The Trinitarianism of Jesus Boy


The Trinitarianism of Jesus

Boy is that title a mouthful! But it is a wonderful summary of the promised second excerpt from Fr. Wilfrid Stinissen.

from Nourished by the Word Wilfrid Stinissen

The Old Testament points to Jesus, and Jesus himself points to the Father. Or, more correctly, to the Trinity. Even when it concerns the New Testament, one can thus talk about a spiritual meaning. When Jesus cries "My God, my God, why have you forsaken me?" (Mk 15:34), he reveals not only the world's alienation from God, but also the endless space and chasms found within the Trinity between the divine Persons. One word, however, such as "The Father and I are one" (Jn 10:30) lets us have something of a feeling of the similarly inconceivable proximity there is between them.

I love paradox. Perhaps not in the same way as Chesteron appeared to relish it, but more for the glimpse of a reality that transcends our own. Paradox and the resolutions thereof treat of Gödel's theorem and the possibility of having statements that while provable are not provable within a closed system--empirical reality for example. Anyway, the chasms within and the proximity of the persons of the Trinity are exactly the kind of thing that feeds my prayer with awe and wonder. I am cast down from my exalted intellectual heights and left to goggle as a little child at the sheer beauty and magnificence of what I am seeing. This paradox puts me in "the little way" and lets me abandon my pretense at understanding and simply reach out for the beauty of the transcendent reality that is God.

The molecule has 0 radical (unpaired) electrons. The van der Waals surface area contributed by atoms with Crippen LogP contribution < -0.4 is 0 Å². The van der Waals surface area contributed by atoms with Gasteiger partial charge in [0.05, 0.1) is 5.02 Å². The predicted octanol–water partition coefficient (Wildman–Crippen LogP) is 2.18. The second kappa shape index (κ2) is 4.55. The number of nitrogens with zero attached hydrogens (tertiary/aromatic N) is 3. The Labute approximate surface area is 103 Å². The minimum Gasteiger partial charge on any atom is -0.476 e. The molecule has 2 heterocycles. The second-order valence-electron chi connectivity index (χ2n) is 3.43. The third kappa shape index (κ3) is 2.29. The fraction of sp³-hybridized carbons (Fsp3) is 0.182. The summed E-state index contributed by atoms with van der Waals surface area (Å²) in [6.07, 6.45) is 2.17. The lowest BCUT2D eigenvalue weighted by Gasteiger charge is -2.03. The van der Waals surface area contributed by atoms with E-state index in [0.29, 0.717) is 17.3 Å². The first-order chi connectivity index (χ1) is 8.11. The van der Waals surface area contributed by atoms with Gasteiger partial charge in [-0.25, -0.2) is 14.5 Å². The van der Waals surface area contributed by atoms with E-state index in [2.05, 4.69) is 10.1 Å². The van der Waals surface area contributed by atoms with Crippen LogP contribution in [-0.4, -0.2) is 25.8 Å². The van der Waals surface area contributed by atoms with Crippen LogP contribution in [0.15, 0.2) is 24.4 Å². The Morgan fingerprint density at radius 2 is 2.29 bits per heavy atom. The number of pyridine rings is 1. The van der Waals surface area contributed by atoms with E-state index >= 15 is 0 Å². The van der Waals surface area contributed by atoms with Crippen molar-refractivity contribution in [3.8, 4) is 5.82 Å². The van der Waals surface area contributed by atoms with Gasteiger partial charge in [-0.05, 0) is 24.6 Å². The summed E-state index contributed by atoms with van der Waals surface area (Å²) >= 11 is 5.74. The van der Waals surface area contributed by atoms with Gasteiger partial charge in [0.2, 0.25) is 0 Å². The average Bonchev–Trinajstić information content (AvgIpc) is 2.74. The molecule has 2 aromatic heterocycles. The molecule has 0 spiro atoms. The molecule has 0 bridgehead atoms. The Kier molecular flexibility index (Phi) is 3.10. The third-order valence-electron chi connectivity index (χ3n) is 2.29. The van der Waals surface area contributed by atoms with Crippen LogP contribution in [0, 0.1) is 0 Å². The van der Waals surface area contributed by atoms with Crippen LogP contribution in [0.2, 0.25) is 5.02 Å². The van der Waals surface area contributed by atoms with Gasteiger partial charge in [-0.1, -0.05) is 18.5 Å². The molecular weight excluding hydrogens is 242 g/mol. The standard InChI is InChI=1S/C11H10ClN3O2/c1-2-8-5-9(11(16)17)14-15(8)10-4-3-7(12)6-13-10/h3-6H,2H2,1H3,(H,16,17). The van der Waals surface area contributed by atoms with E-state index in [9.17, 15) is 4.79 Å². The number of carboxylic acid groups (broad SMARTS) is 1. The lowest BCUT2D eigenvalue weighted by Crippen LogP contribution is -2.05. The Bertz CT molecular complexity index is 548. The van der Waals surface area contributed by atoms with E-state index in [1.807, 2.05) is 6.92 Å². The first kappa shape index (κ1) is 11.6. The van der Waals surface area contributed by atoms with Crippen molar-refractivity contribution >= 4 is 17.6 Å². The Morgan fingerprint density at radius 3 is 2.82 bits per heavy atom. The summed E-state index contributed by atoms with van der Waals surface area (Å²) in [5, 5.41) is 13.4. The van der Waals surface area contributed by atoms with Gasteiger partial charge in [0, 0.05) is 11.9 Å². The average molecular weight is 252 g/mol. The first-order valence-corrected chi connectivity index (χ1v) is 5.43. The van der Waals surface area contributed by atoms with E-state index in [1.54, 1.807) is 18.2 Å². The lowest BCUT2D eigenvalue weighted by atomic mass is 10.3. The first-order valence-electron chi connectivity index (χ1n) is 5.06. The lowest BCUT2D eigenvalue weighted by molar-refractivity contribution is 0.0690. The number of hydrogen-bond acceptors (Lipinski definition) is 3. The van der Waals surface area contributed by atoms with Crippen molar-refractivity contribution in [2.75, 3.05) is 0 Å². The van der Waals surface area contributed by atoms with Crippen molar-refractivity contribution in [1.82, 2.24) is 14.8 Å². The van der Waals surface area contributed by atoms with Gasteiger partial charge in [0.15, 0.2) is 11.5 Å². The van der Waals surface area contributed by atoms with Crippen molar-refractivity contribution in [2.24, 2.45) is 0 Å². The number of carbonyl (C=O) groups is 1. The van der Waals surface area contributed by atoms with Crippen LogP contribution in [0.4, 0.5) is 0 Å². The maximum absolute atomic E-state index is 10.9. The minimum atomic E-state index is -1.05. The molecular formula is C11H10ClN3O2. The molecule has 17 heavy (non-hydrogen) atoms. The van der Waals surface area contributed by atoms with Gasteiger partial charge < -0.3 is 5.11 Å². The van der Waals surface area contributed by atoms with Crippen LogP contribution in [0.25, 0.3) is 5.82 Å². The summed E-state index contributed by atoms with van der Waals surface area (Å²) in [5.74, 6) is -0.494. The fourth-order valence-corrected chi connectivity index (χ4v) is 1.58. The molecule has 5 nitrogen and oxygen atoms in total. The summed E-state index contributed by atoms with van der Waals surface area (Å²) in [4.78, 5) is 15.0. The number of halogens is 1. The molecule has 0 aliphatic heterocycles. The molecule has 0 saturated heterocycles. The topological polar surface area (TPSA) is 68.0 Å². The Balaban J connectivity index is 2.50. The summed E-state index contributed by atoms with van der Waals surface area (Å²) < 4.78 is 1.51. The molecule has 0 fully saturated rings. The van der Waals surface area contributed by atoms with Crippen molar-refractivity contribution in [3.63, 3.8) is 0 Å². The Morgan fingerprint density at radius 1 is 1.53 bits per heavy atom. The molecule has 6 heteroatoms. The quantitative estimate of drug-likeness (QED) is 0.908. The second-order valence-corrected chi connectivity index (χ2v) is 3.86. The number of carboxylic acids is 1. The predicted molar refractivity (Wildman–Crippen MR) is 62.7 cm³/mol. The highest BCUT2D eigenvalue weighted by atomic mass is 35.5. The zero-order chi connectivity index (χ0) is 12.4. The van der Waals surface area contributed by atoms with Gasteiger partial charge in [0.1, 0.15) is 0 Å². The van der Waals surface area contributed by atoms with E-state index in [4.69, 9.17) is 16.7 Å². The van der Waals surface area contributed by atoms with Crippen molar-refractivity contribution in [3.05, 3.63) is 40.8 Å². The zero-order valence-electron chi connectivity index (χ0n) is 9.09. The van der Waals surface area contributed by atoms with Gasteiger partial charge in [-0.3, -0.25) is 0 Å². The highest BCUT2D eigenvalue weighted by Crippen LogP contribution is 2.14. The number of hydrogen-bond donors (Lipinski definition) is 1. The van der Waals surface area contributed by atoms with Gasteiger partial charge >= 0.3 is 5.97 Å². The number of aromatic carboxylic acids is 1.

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This page contains a single entry by Steven Riddle published on October 1, 2002 7:06 PM.

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